Another topic, every seen a school house and no one maintains the physical condition of the computers, each one of them not ever opened up and completely full of dust and dirt due to the fan pulling air n through there and the computer acts like a filter trap? Can’t tell you how many times I’ve taking the cover off of a school computer and blown out the dirt – a lot of it – with compressed air. Goes with cleaning up a classroom. I’ve not heard of anyone else doing this, they just use them like driving a car without changing the oil, waiting on Jesus to come, for the new computers to arrive.

Private Citizen

January 17th, 2013
10:40 am

We (I?) really need to make an online document bank to provide context to these threaded discussions.

Dr. Monica Henson

January 17th, 2013
10:22 pm

M.E. posted, “[i]n the course of my 35 year educational career, many students who had been permanently expelled from one traditional school system were, thereafter, enrolled in another school district in Georgia. That was common practice.

Certainly, and I’ve observed the same in my 25-year career spanning five different states :) . The point is, however, that districts are not legally obligated to enroll students who have been permanently expelled from another school system, and never have been.

“…[I]t was further mentioned on that panel that one of the members of the House or Senate Education Committee (in Georgia’s Legislature) wanted to work on changing the state traditional public schools in Georgia so that traditional public schools had the same freedom to ‘kick out’ (for lack of the precise vocabulary word used) students from their enrollment when behavior warranted it, as public charter schools presently have. It was further mentioned that that goal would be difficult to accomplish because the traditional public schools must educate all of the students in Georgia, unlike public charter schools.”

Just because a legislator says something, doesn’t make it true. :)

District public schools are free to tighten up (or loosen up) their codes of conducts, just as charter schools do, and legislation isn’t needed to grant them that freedom. They already have it, and they have always had it, in the O.C.G.A. statutes. All they need to do is revise their codes of conduct, ensure that they are within the law by outlining due process, and have their Boards of Education approve them. Simple as that.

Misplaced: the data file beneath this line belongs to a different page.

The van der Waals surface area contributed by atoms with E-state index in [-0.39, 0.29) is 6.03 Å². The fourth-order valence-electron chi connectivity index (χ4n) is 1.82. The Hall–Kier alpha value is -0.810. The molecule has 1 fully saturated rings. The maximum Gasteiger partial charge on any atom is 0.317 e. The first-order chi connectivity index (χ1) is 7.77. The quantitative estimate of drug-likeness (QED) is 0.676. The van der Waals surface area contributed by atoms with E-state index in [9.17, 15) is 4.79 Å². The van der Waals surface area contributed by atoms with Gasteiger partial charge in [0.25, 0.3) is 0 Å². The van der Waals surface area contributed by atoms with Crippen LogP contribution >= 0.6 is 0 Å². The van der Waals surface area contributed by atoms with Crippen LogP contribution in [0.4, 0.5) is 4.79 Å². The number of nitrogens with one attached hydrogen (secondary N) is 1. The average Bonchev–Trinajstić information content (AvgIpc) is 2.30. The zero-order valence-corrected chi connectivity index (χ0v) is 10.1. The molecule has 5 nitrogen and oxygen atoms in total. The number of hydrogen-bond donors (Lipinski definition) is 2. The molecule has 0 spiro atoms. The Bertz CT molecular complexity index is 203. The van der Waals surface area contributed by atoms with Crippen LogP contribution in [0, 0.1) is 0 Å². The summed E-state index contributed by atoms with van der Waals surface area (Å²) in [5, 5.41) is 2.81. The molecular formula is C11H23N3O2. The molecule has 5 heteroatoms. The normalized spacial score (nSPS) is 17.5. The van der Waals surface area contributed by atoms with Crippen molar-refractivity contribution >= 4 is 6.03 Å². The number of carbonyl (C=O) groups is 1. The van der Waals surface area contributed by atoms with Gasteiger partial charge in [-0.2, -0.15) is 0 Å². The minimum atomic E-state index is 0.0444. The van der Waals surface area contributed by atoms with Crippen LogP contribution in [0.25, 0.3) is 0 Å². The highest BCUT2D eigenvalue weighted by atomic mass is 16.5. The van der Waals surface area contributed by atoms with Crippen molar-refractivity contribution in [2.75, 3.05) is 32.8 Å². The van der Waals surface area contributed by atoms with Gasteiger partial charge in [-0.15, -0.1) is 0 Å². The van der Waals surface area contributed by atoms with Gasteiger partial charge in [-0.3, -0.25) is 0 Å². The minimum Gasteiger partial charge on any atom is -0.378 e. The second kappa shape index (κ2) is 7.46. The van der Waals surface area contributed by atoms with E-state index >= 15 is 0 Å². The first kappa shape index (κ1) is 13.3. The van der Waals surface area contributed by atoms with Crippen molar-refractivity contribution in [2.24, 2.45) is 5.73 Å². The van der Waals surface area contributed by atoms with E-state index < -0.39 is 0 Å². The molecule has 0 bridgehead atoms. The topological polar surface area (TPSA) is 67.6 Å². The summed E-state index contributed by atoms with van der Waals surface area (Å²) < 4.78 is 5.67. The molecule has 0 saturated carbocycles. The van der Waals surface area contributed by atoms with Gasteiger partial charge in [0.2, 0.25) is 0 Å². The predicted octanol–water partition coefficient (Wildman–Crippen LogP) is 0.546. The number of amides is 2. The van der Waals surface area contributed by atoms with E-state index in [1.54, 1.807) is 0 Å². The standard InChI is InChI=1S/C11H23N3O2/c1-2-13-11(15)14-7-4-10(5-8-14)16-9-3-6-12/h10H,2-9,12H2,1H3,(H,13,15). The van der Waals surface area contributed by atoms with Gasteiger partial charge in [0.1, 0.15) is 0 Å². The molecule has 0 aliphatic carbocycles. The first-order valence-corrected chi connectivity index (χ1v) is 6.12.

Mary Elizabeth

January 18th, 2013
1:24 am

@ Dr. Monica Henson, 10:22 pm

“The point is, however, that districts are not legally obligated to enroll students who have been permanently expelled from another school system, and never have been.”
—————————————————————————–

You are correct on this point.
====================================================

“Just because a legislator says something, doesn’t make it true.”
—————————————————————————–

You are missing my greater reason for having mentioned the legislator’s attitude toward possibly establishing educational policy which would allow, or at least encourage, school districts to dismiss more students from their district’s enrollment for disciplinary reasons. The legislator mentioned by Maureen Downey on “Prime Time Lawmakers” is not any legislator; he is a formidable legislative leader on the House Education Committee. In mentioning this legislative leader’s statement, I was not trying to prove a legalistic point to you. I believe that this legislative leader’s educational ideas were mentioned on “Prime Time Lawmakers” in order to inform the public that he has given serious thought toward the possibility of establishing a means to encourage school districts to be more stringent in dismissing students for disciplinary reasons (as have some charter schools).

The Constitutional Amendment regarding the state Charter School Commission began as a House Resolution, generated from leading members of the House Education Committee. As you well know, there is power within that Educational Committee regarding bills that may be passed which, subsequently, could effect educational programs and policies throughout the state.